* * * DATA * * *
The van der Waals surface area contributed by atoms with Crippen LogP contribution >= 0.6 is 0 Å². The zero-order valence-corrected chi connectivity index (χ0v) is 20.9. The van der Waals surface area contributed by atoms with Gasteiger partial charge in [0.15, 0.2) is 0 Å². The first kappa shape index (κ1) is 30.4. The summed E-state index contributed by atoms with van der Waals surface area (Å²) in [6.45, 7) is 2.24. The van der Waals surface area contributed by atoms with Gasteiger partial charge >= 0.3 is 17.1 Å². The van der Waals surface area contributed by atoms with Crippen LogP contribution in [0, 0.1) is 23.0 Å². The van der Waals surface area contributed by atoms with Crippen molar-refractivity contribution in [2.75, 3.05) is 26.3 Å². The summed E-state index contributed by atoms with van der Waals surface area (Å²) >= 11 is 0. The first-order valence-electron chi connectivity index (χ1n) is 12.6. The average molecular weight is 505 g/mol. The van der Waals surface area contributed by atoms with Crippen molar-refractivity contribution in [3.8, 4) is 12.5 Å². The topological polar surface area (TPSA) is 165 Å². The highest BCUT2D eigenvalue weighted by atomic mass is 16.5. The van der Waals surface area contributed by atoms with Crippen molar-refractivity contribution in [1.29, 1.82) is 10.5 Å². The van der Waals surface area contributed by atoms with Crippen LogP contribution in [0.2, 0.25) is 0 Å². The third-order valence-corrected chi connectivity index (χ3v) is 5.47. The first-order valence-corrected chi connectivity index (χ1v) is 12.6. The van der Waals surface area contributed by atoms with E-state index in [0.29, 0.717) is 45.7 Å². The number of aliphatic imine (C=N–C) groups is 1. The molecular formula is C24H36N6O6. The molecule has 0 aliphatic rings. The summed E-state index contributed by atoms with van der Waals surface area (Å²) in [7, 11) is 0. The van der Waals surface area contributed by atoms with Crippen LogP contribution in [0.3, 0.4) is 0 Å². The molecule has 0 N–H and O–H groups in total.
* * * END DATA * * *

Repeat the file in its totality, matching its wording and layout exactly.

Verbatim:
The van der Waals surface area contributed by atoms with Crippen LogP contribution >= 0.6 is 0 Å². The zero-order valence-corrected chi connectivity index (χ0v) is 20.9. The van der Waals surface area contributed by atoms with Gasteiger partial charge in [0.15, 0.2) is 0 Å². The first kappa shape index (κ1) is 30.4. The summed E-state index contributed by atoms with van der Waals surface area (Å²) in [6.45, 7) is 2.24. The van der Waals surface area contributed by atoms with Gasteiger partial charge >= 0.3 is 17.1 Å². The van der Waals surface area contributed by atoms with Crippen LogP contribution in [0, 0.1) is 23.0 Å². The van der Waals surface area contributed by atoms with Crippen molar-refractivity contribution in [2.75, 3.05) is 26.3 Å². The summed E-state index contributed by atoms with van der Waals surface area (Å²) >= 11 is 0. The first-order valence-electron chi connectivity index (χ1n) is 12.6. The average molecular weight is 505 g/mol. The van der Waals surface area contributed by atoms with Crippen molar-refractivity contribution in [3.8, 4) is 12.5 Å². The topological polar surface area (TPSA) is 165 Å². The highest BCUT2D eigenvalue weighted by atomic mass is 16.5. The van der Waals surface area contributed by atoms with Crippen molar-refractivity contribution in [1.29, 1.82) is 10.5 Å². The van der Waals surface area contributed by atoms with Crippen LogP contribution in [0.2, 0.25) is 0 Å². The third-order valence-corrected chi connectivity index (χ3v) is 5.47. The first-order valence-corrected chi connectivity index (χ1v) is 12.6. The van der Waals surface area contributed by atoms with E-state index in [0.29, 0.717) is 45.7 Å². The number of aliphatic imine (C=N–C) groups is 1. The molecular formula is C24H36N6O6. The molecule has 0 aliphatic rings. The summed E-state index contributed by atoms with van der Waals surface area (Å²) in [7, 11) is 0. The van der Waals surface area contributed by atoms with Crippen LogP contribution in [0.3, 0.4) is 0 Å². The molecule has 0 N–H and O–H groups in total.